The writer of the article was Johan Samuel Pajula (1856–1918), Doctor of Theology in his 40s, a teacher and Lutheran pastor. He was one example of the social upward mobility of his time; a Finnish-speaking son of a saddle maker, who became a pastor and a doctor in his field of study. After finishing his Master’s in the Faculty of Philosophy he took up the study of theology. Due to the fundamentalist theology called Beckianism and other contributing factors the level of scholarship and the research activity within the Faculty of Theology at the University of Helsinki was quite low in the 1890s. In this situation and as a researcher Pajula was of the new generation.
When Pajula published his doctoral thesis in 1891 he was the first to publish a thesis on church history for 20 years. His work was based on archival study and as an academic thesis a sign of the new research activity within the faculty. Pajula’s book was also the first thesis ever published in Finnish, the previous vernacular language, at the Faculty of Theology. He was one of the Finnish-speaking researchers challenging the Swedish-speaking elite of his time at the University of Helsinki. At the end of the 19th century Pajula was the first Finnish-speaking researcher with a lower-class background trying to obtain a chair at the Faculty of Theology where teachers originated from the gentleman class and had Swedish as their mother tongue.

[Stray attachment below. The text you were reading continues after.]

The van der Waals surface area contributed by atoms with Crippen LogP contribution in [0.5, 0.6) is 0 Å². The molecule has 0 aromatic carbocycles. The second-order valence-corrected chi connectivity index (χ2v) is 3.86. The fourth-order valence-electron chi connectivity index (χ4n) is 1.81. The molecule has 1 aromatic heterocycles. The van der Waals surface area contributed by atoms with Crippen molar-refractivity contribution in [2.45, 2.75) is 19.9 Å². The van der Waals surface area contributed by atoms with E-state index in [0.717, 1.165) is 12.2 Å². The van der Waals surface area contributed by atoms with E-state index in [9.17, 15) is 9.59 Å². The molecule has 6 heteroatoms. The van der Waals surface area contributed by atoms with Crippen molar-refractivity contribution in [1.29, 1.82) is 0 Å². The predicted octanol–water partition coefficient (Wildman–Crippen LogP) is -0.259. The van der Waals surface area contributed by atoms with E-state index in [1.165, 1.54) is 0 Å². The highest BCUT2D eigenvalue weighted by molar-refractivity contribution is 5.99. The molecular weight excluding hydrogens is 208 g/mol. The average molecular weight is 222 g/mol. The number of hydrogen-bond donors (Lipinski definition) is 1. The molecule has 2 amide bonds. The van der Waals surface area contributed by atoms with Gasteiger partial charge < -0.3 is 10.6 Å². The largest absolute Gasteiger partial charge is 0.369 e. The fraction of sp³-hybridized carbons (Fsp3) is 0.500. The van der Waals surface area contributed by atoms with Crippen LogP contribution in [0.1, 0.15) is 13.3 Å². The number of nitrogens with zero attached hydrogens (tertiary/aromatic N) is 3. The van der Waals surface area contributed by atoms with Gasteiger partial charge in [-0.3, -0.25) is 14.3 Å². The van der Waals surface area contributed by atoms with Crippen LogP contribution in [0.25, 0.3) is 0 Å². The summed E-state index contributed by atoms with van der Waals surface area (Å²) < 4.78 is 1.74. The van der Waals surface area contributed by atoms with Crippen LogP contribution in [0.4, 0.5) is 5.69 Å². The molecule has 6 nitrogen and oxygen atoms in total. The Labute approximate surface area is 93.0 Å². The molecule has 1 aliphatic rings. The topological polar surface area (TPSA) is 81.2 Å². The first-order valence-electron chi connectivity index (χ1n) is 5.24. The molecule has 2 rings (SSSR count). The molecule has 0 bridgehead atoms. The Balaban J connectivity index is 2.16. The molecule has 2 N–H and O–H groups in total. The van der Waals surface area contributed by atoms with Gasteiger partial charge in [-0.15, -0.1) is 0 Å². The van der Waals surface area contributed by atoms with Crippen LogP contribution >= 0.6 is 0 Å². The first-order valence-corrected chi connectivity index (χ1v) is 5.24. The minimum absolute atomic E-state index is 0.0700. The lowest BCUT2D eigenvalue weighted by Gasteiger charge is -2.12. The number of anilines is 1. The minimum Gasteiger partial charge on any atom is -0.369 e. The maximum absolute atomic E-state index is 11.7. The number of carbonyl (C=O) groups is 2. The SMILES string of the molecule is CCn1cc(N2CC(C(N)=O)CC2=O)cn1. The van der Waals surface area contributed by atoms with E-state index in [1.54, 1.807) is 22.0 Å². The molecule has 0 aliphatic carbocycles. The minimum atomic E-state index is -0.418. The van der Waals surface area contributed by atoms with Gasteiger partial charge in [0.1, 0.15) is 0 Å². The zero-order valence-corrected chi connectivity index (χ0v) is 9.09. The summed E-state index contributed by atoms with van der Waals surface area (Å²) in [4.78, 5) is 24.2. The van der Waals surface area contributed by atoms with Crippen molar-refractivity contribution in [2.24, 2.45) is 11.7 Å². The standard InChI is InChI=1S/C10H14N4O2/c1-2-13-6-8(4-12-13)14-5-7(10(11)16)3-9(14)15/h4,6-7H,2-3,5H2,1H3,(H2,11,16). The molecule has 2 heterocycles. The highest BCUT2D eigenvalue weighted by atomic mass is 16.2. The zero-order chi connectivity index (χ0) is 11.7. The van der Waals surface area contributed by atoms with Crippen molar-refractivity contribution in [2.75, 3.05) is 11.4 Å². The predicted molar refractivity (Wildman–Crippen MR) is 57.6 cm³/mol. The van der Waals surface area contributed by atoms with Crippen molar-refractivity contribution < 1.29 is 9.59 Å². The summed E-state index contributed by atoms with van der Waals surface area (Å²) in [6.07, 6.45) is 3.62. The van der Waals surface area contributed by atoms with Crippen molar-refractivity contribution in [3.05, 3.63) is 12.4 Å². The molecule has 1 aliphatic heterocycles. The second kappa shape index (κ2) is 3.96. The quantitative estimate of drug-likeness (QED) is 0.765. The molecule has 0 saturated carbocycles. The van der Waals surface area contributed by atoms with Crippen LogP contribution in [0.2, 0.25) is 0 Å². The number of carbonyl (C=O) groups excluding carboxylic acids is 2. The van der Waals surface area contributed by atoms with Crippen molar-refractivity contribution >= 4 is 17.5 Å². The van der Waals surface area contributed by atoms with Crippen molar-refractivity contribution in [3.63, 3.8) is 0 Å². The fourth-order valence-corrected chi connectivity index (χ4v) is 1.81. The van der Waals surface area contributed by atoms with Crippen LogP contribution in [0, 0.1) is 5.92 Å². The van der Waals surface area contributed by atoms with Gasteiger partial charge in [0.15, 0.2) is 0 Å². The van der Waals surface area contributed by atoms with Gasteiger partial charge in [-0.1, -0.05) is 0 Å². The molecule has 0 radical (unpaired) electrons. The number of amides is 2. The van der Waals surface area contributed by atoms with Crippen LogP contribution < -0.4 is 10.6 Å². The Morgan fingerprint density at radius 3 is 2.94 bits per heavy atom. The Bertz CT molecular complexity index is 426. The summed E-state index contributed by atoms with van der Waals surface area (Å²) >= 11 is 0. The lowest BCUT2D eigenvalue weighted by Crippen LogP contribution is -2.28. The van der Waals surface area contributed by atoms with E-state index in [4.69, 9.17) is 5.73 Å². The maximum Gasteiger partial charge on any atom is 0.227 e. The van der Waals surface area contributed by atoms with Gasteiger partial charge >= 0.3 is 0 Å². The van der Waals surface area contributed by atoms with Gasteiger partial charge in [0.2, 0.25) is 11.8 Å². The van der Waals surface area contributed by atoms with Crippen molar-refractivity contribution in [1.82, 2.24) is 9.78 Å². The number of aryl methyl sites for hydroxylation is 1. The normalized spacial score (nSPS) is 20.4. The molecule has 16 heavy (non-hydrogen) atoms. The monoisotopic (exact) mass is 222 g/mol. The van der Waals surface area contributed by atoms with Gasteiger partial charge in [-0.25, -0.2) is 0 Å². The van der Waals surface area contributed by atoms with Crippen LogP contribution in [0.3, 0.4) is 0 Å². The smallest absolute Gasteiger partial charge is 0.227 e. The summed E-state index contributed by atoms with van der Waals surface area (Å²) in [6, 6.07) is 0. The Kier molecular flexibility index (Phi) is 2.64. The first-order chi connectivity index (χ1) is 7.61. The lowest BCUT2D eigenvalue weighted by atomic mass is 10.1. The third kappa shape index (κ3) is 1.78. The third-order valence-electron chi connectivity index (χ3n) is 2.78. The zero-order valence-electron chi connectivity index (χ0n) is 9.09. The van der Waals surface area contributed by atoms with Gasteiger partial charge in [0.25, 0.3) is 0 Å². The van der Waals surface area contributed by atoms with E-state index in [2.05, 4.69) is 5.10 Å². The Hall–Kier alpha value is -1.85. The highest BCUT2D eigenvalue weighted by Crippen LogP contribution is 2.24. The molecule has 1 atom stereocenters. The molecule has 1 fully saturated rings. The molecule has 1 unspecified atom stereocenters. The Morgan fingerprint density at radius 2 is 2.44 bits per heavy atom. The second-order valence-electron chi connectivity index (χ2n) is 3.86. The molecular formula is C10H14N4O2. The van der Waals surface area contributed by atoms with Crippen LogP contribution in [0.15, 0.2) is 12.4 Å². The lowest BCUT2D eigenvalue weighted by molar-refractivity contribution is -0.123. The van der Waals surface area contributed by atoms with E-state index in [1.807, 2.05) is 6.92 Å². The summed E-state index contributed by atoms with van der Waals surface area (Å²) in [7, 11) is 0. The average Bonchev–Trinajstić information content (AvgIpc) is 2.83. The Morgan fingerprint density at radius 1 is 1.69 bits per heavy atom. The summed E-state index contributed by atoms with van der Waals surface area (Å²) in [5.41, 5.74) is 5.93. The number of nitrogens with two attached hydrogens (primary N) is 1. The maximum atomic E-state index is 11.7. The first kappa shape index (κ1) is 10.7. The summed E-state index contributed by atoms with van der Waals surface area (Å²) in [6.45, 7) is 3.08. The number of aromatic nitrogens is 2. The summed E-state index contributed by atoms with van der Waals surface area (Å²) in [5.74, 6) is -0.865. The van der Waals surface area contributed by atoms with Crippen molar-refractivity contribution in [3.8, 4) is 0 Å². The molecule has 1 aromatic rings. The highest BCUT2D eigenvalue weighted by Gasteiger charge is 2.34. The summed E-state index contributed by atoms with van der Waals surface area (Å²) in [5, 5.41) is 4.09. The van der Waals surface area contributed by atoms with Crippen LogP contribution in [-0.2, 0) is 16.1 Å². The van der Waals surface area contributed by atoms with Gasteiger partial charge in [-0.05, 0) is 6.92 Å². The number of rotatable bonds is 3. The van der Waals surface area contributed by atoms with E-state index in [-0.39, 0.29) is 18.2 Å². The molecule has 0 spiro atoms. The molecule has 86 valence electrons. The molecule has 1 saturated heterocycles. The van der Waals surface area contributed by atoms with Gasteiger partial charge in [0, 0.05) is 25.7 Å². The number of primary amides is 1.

Pajula’s personal life and fate was full of tragic. His university career was murdered by two religious fundamentalists, who later became Lutheran bishops and were no historians themselves.15 This rejection had nothing to do with his views on Jews. Within the Russian empire and in the eyes of the Russian officials of the time anti-Jewish attitudes were no dismerit. Pajula was unsuitable in order to become a professor because his religious convictions were not those of the leading Finnish fundamentalists and because of his social background. Pajula was also one of the ten Lutheran pastors murdered by the reds during the Finnish civil in 1918.16 A part of his life tragedy was that in addition to other things he also was an antisemitic bigot. In many ways Pajula was a contradictory figure. He was an early animal rights activist in Finland, interested in developing the Finnish folk education and in his written studies also a propagator of religious tolerance and freedom. However, this “religious tolerance” is to be understood as tolerance in the context Christianity and within the Protestant creed.